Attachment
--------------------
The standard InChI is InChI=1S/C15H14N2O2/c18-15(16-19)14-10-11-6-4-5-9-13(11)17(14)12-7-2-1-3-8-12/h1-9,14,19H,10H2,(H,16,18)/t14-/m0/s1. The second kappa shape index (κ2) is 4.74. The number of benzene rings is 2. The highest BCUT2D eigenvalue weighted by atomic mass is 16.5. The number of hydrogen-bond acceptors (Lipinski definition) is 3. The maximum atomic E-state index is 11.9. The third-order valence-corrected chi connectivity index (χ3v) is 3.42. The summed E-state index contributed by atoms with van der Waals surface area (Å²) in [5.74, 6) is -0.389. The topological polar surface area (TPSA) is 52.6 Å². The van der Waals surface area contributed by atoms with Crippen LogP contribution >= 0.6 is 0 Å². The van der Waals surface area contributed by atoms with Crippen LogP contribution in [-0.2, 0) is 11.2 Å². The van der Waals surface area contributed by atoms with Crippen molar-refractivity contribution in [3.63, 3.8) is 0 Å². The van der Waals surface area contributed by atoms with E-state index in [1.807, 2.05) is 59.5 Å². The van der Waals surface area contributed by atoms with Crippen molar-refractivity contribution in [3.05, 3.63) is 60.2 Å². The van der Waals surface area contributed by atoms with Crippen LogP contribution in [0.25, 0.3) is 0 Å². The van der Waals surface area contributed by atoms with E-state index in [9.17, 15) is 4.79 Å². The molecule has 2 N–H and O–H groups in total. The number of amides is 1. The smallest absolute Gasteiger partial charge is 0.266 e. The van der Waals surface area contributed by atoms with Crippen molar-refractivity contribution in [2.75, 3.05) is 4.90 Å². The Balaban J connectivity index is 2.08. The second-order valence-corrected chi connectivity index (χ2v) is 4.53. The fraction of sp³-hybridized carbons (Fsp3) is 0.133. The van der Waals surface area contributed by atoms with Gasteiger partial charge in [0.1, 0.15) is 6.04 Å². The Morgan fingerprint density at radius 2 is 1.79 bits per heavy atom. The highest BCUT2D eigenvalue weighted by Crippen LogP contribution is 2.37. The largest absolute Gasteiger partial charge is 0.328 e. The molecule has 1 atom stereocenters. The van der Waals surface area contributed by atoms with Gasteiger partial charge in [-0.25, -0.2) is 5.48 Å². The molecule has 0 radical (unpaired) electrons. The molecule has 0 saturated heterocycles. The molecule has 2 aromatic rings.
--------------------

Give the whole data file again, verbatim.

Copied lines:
The standard InChI is InChI=1S/C15H14N2O2/c18-15(16-19)14-10-11-6-4-5-9-13(11)17(14)12-7-2-1-3-8-12/h1-9,14,19H,10H2,(H,16,18)/t14-/m0/s1. The second kappa shape index (κ2) is 4.74. The number of benzene rings is 2. The highest BCUT2D eigenvalue weighted by atomic mass is 16.5. The number of hydrogen-bond acceptors (Lipinski definition) is 3. The maximum atomic E-state index is 11.9. The third-order valence-corrected chi connectivity index (χ3v) is 3.42. The summed E-state index contributed by atoms with van der Waals surface area (Å²) in [5.74, 6) is -0.389. The topological polar surface area (TPSA) is 52.6 Å². The van der Waals surface area contributed by atoms with Crippen LogP contribution >= 0.6 is 0 Å². The van der Waals surface area contributed by atoms with Crippen LogP contribution in [-0.2, 0) is 11.2 Å². The van der Waals surface area contributed by atoms with Crippen molar-refractivity contribution in [3.63, 3.8) is 0 Å². The van der Waals surface area contributed by atoms with E-state index in [1.807, 2.05) is 59.5 Å². The van der Waals surface area contributed by atoms with Crippen molar-refractivity contribution in [3.05, 3.63) is 60.2 Å². The van der Waals surface area contributed by atoms with Crippen LogP contribution in [0.25, 0.3) is 0 Å². The van der Waals surface area contributed by atoms with E-state index in [9.17, 15) is 4.79 Å². The molecule has 2 N–H and O–H groups in total. The number of amides is 1. The smallest absolute Gasteiger partial charge is 0.266 e. The van der Waals surface area contributed by atoms with Crippen molar-refractivity contribution in [2.75, 3.05) is 4.90 Å². The Balaban J connectivity index is 2.08. The second-order valence-corrected chi connectivity index (χ2v) is 4.53. The fraction of sp³-hybridized carbons (Fsp3) is 0.133. The van der Waals surface area contributed by atoms with Gasteiger partial charge in [0.1, 0.15) is 6.04 Å². The Morgan fingerprint density at radius 2 is 1.79 bits per heavy atom. The highest BCUT2D eigenvalue weighted by Crippen LogP contribution is 2.37. The largest absolute Gasteiger partial charge is 0.328 e. The molecule has 1 atom stereocenters. The van der Waals surface area contributed by atoms with Gasteiger partial charge in [-0.25, -0.2) is 5.48 Å². The molecule has 0 radical (unpaired) electrons. The molecule has 0 saturated heterocycles. The molecule has 2 aromatic rings.